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Montagnard

joker19joker19 Member Posts: 110 ✭✭
edited September 2009 in US Military Veteran Forum
What does this mean??? Could it be the infamous mountain people....you just missed on the spelling!

Comments

  • pwilliepwillie Member Posts: 20,225 ✭✭✭
    edited November -1
    TThey used to climb into the Gorilla cage in Saigon,and have fun playing with them.
  • CapnMidnightCapnMidnight Member Posts: 8,520
    edited November -1
    They where the native people of the centeral highlands, double tuff and honest. Good people.
    W.D.
  • Rocky RaabRocky Raab Member Posts: 10,856 ✭✭✭✭
    edited November -1
    There's another thread on them here. http://forums.gunbroker.com/topic.asp?TOPIC_ID=356377
    I may be a bit crazy - but I didn't drive myself.
  • 70-10170-101 Member Posts: 1,006 ✭✭✭✭
    edited November -1
    Montagnard's also made some nice wrist bracelets out of brass that became very popular with GI's.
  • Sparty_76Sparty_76 Member Posts: 854 ✭✭✭✭
    edited November -1
    Are thye the same a Hmong?
  • Rocky RaabRocky Raab Member Posts: 10,856 ✭✭✭✭
    edited November -1
    There were and still are many tribes living in Vietnam, Cambodia and Laos. None of them call themselves "montagnards" which was a catch-all slang term given them by the French - much as we called native Americans "Indians." Montagnard means "mountain people" which isn't even terribly descriptive, as the native people lived everywhere until they were pushed into the mountains and generally inland by invaders centuries ago.

    I cannot recall the tribal name of the people I worked with in the Central Highlands near Ban Me Thuot. The Hmong were people of Laos.
    I may be a bit crazy - but I didn't drive myself.
  • StingSting Member Posts: 629 ✭✭✭✭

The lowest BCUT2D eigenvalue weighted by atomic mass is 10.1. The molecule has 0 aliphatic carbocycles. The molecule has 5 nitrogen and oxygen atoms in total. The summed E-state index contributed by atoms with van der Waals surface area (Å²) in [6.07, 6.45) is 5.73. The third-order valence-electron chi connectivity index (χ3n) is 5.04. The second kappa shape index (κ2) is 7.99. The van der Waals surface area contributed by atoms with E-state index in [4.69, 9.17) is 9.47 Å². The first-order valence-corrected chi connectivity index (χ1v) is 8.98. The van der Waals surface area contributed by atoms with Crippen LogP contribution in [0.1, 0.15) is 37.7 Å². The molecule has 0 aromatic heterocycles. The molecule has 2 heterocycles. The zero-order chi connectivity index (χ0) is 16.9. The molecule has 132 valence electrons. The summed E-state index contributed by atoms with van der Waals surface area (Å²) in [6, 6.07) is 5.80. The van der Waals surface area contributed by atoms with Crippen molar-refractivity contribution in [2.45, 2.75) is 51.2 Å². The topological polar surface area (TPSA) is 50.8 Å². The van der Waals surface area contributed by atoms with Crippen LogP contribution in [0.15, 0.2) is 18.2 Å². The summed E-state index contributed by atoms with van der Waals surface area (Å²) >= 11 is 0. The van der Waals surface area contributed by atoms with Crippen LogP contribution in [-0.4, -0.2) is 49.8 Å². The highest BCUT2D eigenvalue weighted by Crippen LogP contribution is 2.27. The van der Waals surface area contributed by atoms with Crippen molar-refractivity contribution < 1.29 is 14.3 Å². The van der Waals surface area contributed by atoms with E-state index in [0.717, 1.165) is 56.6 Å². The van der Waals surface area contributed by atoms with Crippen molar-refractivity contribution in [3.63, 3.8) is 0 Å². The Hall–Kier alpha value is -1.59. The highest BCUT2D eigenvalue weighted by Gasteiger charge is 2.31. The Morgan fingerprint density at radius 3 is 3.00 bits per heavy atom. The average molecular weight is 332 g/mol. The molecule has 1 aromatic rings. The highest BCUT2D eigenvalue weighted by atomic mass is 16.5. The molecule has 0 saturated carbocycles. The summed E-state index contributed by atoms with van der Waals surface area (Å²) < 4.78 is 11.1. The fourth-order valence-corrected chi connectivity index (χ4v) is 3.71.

edited November -1
    I believe that they were depicted as those tribes-people at the end of the river in the movie "Apocalypse Now"
  • caballolococaballoloco Member Posts: 2 ✭✭
    edited November -1
    quote:Originally posted by Rocky Raab
    There were and still are many tribes living in Vietnam, Cambodia and Laos. None of them call themselves "montagnards" which was a catch-all slang term given them by the French - much as we called native Americans "Indians." Montagnard means "mountain people" which isn't even terribly descriptive, as the native people lived everywhere until they were pushed into the mountains and generally inland by invaders centuries ago.

    I cannot recall the tribal name of the people I worked with in the Central Highlands near Ban Me Thuot. The Hmong were people of Laos.
  • caballolococaballoloco Member Posts: 2 ✭✭
    edited November -1
    Your question about yards around Ban me Thout depends on where you were actually working. North towards Cheo Reo or Ban Bleck were Rhade, Those west of 155 East Field, Duc Lap area seemed to be Jarai. I know that 20 miles apart they didnot understand each ot her.No Bic....some yard,some french, some G I, and all was well. Good troops, best m79 shooter I ever saw was a Chou Hoi named Tuy. They learned quick, short learning curve in the nam though. Ever thing there bites.
  • CanThoCanTho Member Posts: 4 ✭✭
    edited November -1
    The montagnards have a website and they still make the bracelets for a donation.[url][/url]http://www.montagnards.org/store.cfm
  • Rocky RaabRocky Raab Member Posts: 10,856 ✭✭✭✭
    edited November -1
    Jarai it was! How wonderfully kind of you to remind me.

    I wrote in my book that the chieftain we dealt with was the single most imposing man I have ever met. He absolutely radiated a sense of power. Five seconds in his presence and you felt that upsetting him was the last thing you ever wanted to do - because it just might BE the last thing you ever did. But the slightest compliment from him made you squirm and blush like a schoolgirl. Amazing man.

    Unfortunately, he was probably among the first to be killed. The first tanks to roll into SVN from Cambodia came right through Ban Me Thuot (our operation predicted it based on reinforced bridges I helped find) and slaughtering the Montagnards always began with the chief and his family.
    I may be a bit crazy - but I didn't drive myself.
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